How Game Theory Can Be Applied to Economics Tuition

Game theory is a very interesting economic concept. It is an economic concept that is taught in every university course on economics, regardless of the university you attend in the world. Some of the famous concepts of game theory include the prisoner’s dilemma and the battle of the sexes. The prisoner’s dilemma, in particular, is widely applied to solve problems across many different fields and has produced good results. However, no economics tutor has applied the prisoner’s dilemma to economics tuition. This is unusual given the high popularity of economics tuition in many countries, particularly in Singapore. The truth is game theory can be used to explain to a large extent the high popularity of economics tuition in Singapore.

The Prisoner’s Dilemma

In the original form, which one can learn in economics tuition from an experienced economics tutor, the prisoner’s dilemma assumes that the police arrest two members of a criminal gang and keep each of them in solitary confinement in a prison. This means that the two prisoners have no means of communicating with each other. Due to lack evidence to convict the two prisoners on the principal charge, the prosecutor hopes to put them behind bar for a year on a lesser charge. At the same time, the prosecutor offers each of the prisoners a bargain. Under the bargain, each prisoner can choose to confess to the principal charge and testify that the other prisoner committed the crime, or choose not to confess by remaining silent. The offer is if both prisoners confess, each of them will serve two years in prison. If both prisoners do not confess, each of them will serve one year in prison on the lesser charge. If one prisoner confesses and the other does not, the prisoner who confesses will be set free and the prisoner who does not will serve three years in prison.

Given the options, the two prisoners will prefer the outcome of ‘don’t confess, don’t confess’ to the outcome of ‘confess, confess’. However, the two prisoners will actually end up confessing, which may seem surprising to many at first thought. However, if one takes a closer examination at the options that each prisoner is given, they will immediately realise that the outcome is the result of human logic at work. Put yourself in the shoes of one of the prisoners. If the other prisoner chooses to confess, you will serve two years in prison instead of three if you confess. If the other prisoner chooses not to confess, you will be set free instead of serving one year in prison if you confess. Therefore, ‘confess’ will be your dominant strategy. In other words, it will be in your best interest to confess regardless of what you think the other prisoner will choose to do. Assume that both the prisoners are rational and therefore will reason along the same line, both will adopt the dominant strategy of ‘confess’.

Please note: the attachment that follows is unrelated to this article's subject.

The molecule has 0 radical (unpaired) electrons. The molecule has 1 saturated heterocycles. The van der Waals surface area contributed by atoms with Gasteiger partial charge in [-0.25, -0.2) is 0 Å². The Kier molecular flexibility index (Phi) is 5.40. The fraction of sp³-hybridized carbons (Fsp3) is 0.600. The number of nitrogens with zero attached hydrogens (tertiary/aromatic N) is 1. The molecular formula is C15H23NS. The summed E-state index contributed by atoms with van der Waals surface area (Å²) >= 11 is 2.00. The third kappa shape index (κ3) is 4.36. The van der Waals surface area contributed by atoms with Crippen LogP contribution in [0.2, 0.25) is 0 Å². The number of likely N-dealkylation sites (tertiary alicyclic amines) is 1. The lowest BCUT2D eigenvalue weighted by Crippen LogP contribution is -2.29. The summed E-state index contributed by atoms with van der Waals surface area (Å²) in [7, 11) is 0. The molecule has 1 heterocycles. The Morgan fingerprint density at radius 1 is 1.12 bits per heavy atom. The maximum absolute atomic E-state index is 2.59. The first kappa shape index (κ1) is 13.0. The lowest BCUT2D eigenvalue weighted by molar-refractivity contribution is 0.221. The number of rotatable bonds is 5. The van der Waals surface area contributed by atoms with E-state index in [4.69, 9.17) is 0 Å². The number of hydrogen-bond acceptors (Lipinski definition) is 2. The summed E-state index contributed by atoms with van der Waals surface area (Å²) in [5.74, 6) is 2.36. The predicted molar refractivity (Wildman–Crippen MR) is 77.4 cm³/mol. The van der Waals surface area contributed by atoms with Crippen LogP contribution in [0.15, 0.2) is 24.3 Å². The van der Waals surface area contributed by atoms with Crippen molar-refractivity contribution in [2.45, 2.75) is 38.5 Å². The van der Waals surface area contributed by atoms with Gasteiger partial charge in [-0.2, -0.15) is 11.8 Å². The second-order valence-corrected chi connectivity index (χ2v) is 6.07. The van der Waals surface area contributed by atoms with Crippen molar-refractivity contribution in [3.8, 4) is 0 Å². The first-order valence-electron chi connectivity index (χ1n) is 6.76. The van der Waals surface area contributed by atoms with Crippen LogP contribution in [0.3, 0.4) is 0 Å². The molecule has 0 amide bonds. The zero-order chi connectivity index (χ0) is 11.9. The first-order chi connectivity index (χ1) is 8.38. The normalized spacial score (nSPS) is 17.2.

The Prisoner’s Dilemma and Economics Tuition

The pre-university course on economics offered by the junior colleges in Singapore is one of the hardest for its level. Therefore, students who take economics in junior college find it useful to have economics tuition from a good economics tutor as it will substantially improve their grades. Consider yourself as a student taking economics in junior college. If other students take economics tuition, it will be important for you to take economics tuition as failure to do so is likely to mean a poorer grade for you, assuming curved grading. If other students do not take economics tuition, you are likely to get a better grade if you take economics tuition, assuming curved grading. Therefore, taking economics tuition will be your dominant strategy. This could explain why most of the junior college students who take economics have economics tuition in one form or another.

Linda Geng

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